Your location preferences will play a role in placement. For example, if you own a yoga studio in San Francisco, someone in New York who types in "yoga studio" will not see your result, regardless of your AdRank. This is because Google's main goal is to show searchers the most relevant results, even if you pay for them.
Match types give you some leeway in choosing your keywords. They tell Google whether you want to match a search query exactly, or whether you want your ad to be shown to anyone who makes a reasonably similar search query. You have a choice of four match types:
- Broad Match is the default setting where any word within your keyword phrase will be used in any order.
- With modified broad match, you can mark specific words within a keyword phrase with a "+" sign. Your matches will then contain at least that word. For example: "+goat yoga in Oakland" could result in "goats", "goats like food" or "goats and yoga".
- The phrase match will match searches that contain your keyword phrase in the exact order but may include additional words before or after it.
- Exact Match will keep your keyword phrase in the exact order. For example, "goat yoga" will not show up if someone types in "goat yoga" or "goat yoga class".
If you are just starting out and do not know exactly how your target audience searches, you should switch from a broad match to a narrower approach so that you can test which search queries produce the best results.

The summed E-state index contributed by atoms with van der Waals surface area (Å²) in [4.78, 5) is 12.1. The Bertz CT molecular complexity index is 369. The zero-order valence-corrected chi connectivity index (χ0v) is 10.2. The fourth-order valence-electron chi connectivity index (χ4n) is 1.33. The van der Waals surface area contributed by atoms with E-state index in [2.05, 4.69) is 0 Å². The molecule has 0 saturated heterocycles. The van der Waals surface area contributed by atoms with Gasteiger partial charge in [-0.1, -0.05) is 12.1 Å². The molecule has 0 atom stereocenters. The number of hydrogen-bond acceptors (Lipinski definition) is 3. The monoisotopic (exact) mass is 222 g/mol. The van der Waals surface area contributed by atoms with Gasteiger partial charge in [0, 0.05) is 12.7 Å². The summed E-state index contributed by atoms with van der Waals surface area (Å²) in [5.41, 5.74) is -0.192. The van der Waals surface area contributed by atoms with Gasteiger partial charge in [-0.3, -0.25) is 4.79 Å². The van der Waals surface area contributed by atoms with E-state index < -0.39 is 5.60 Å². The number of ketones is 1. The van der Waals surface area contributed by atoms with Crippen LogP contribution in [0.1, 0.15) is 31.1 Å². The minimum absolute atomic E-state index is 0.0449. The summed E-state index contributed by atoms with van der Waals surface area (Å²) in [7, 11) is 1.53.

However, since your ad will rank for many search queries (some of which are unrelated), you should keep a close eye on your ads and change them as soon as you get new information.
Keyword research is just as important for paid ads as it is for organic search. Your keywords need to match the searcher's intent as closely as possible. This is because Google matches your ad with search queries based on the keywords you have selected.
Each ad group you create as part of your campaign targets a small group of keywords (one to five keywords is optimal), and Google displays your ad based on that selection.
Headline and Description
Your ad text can make the difference between a click on your ad and a click on your competitor's ad. Therefore, it is important that your ad text matches the searcher's intent, is aligned with your target keywords and addresses the persona's pain point with a clear solution.